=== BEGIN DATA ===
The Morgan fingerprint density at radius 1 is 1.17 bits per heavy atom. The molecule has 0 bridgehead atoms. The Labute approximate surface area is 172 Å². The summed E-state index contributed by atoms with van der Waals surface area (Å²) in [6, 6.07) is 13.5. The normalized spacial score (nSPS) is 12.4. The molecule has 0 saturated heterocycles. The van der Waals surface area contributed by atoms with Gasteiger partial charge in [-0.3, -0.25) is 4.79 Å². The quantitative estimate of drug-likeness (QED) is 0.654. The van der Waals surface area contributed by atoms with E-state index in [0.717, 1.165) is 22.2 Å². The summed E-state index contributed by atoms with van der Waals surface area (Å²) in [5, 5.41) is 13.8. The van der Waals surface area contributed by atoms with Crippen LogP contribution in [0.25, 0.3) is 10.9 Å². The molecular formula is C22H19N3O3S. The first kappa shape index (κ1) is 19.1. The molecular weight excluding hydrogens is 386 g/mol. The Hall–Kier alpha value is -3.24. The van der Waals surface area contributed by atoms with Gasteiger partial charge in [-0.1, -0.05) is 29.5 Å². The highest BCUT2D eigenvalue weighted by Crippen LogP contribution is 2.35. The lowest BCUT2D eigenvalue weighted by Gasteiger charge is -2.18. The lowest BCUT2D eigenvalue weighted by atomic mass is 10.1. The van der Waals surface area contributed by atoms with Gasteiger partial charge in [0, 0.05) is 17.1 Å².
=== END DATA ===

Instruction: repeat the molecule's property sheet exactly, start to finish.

The Morgan fingerprint density at radius 1 is 1.17 bits per heavy atom. The molecule has 0 bridgehead atoms. The Labute approximate surface area is 172 Å². The summed E-state index contributed by atoms with van der Waals surface area (Å²) in [6, 6.07) is 13.5. The normalized spacial score (nSPS) is 12.4. The molecule has 0 saturated heterocycles. The van der Waals surface area contributed by atoms with Gasteiger partial charge in [-0.3, -0.25) is 4.79 Å². The quantitative estimate of drug-likeness (QED) is 0.654. The van der Waals surface area contributed by atoms with E-state index in [0.717, 1.165) is 22.2 Å². The summed E-state index contributed by atoms with van der Waals surface area (Å²) in [5, 5.41) is 13.8. The van der Waals surface area contributed by atoms with Crippen LogP contribution in [0.25, 0.3) is 10.9 Å². The molecular formula is C22H19N3O3S. The first kappa shape index (κ1) is 19.1. The molecular weight excluding hydrogens is 386 g/mol. The Hall–Kier alpha value is -3.24. The van der Waals surface area contributed by atoms with Gasteiger partial charge in [-0.1, -0.05) is 29.5 Å². The highest BCUT2D eigenvalue weighted by Crippen LogP contribution is 2.35. The lowest BCUT2D eigenvalue weighted by Gasteiger charge is -2.18. The lowest BCUT2D eigenvalue weighted by atomic mass is 10.1. The van der Waals surface area contributed by atoms with Gasteiger partial charge in [0, 0.05) is 17.1 Å².